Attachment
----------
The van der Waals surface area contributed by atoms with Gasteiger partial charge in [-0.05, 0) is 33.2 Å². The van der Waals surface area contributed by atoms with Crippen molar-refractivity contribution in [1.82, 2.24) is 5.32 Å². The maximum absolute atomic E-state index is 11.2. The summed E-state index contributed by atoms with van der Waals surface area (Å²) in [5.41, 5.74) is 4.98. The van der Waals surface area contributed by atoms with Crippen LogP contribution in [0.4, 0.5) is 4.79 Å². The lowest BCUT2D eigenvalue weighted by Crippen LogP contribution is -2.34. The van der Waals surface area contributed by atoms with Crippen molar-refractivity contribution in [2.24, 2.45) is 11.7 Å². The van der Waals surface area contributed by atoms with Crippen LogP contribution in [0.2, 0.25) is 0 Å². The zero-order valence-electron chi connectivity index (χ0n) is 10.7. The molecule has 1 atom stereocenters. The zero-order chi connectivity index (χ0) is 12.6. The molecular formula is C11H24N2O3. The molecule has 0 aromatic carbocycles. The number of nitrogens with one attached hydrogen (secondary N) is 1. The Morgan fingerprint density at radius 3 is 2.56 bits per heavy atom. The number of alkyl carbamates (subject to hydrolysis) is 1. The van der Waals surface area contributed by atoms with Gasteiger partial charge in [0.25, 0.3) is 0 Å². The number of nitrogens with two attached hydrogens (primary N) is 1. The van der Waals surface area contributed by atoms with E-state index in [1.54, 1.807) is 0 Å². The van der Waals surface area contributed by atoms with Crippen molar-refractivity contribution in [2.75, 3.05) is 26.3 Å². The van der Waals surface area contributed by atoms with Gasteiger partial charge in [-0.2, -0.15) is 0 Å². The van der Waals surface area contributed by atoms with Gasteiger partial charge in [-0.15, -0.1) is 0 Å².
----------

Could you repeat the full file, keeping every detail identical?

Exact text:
The van der Waals surface area contributed by atoms with Gasteiger partial charge in [-0.05, 0) is 33.2 Å². The van der Waals surface area contributed by atoms with Crippen molar-refractivity contribution in [1.82, 2.24) is 5.32 Å². The maximum absolute atomic E-state index is 11.2. The summed E-state index contributed by atoms with van der Waals surface area (Å²) in [5.41, 5.74) is 4.98. The van der Waals surface area contributed by atoms with Crippen LogP contribution in [0.4, 0.5) is 4.79 Å². The lowest BCUT2D eigenvalue weighted by Crippen LogP contribution is -2.34. The van der Waals surface area contributed by atoms with Crippen molar-refractivity contribution in [2.24, 2.45) is 11.7 Å². The van der Waals surface area contributed by atoms with Crippen LogP contribution in [0.2, 0.25) is 0 Å². The zero-order valence-electron chi connectivity index (χ0n) is 10.7. The molecule has 1 atom stereocenters. The zero-order chi connectivity index (χ0) is 12.6. The molecular formula is C11H24N2O3. The molecule has 0 aromatic carbocycles. The number of nitrogens with one attached hydrogen (secondary N) is 1. The Morgan fingerprint density at radius 3 is 2.56 bits per heavy atom. The number of alkyl carbamates (subject to hydrolysis) is 1. The van der Waals surface area contributed by atoms with Gasteiger partial charge in [0.25, 0.3) is 0 Å². The number of nitrogens with two attached hydrogens (primary N) is 1. The van der Waals surface area contributed by atoms with E-state index in [1.54, 1.807) is 0 Å². The van der Waals surface area contributed by atoms with Crippen molar-refractivity contribution in [2.75, 3.05) is 26.3 Å². The van der Waals surface area contributed by atoms with Gasteiger partial charge in [-0.2, -0.15) is 0 Å². The van der Waals surface area contributed by atoms with Gasteiger partial charge in [-0.15, -0.1) is 0 Å².